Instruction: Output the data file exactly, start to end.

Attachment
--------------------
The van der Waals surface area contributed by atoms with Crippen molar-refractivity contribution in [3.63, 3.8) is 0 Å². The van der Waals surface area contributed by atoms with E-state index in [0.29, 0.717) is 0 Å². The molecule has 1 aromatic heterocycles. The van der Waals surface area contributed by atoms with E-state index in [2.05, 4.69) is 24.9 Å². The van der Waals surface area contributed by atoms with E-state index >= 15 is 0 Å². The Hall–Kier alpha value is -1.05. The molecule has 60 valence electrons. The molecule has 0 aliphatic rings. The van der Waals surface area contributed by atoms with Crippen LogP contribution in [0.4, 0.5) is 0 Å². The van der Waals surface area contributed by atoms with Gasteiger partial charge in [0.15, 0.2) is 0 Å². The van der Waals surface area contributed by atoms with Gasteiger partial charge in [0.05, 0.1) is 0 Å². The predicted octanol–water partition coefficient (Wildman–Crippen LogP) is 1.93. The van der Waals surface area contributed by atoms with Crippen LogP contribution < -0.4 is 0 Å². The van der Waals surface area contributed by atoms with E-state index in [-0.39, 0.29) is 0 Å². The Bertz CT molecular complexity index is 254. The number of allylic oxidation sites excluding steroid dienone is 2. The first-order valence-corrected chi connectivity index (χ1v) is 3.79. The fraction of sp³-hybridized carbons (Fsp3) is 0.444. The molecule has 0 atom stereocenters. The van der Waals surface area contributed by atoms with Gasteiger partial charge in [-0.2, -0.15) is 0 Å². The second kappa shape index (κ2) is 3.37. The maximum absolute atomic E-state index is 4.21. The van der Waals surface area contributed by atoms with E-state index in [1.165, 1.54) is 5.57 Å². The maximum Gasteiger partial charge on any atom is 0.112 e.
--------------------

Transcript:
The van der Waals surface area contributed by atoms with Crippen molar-refractivity contribution in [3.63, 3.8) is 0 Å². The van der Waals surface area contributed by atoms with E-state index in [0.29, 0.717) is 0 Å². The molecule has 1 aromatic heterocycles. The van der Waals surface area contributed by atoms with E-state index in [2.05, 4.69) is 24.9 Å². The van der Waals surface area contributed by atoms with E-state index >= 15 is 0 Å². The Hall–Kier alpha value is -1.05. The molecule has 60 valence electrons. The molecule has 0 aliphatic rings. The van der Waals surface area contributed by atoms with Crippen LogP contribution in [0.4, 0.5) is 0 Å². The van der Waals surface area contributed by atoms with Gasteiger partial charge in [0.15, 0.2) is 0 Å². The van der Waals surface area contributed by atoms with Gasteiger partial charge in [0.05, 0.1) is 0 Å². The predicted octanol–water partition coefficient (Wildman–Crippen LogP) is 1.93. The van der Waals surface area contributed by atoms with Crippen LogP contribution < -0.4 is 0 Å². The van der Waals surface area contributed by atoms with E-state index in [-0.39, 0.29) is 0 Å². The Bertz CT molecular complexity index is 254. The number of allylic oxidation sites excluding steroid dienone is 2. The first-order valence-corrected chi connectivity index (χ1v) is 3.79. The fraction of sp³-hybridized carbons (Fsp3) is 0.444. The molecule has 0 atom stereocenters. The van der Waals surface area contributed by atoms with Gasteiger partial charge in [-0.2, -0.15) is 0 Å². The second kappa shape index (κ2) is 3.37. The maximum absolute atomic E-state index is 4.21. The van der Waals surface area contributed by atoms with E-state index in [1.165, 1.54) is 5.57 Å². The maximum Gasteiger partial charge on any atom is 0.112 e.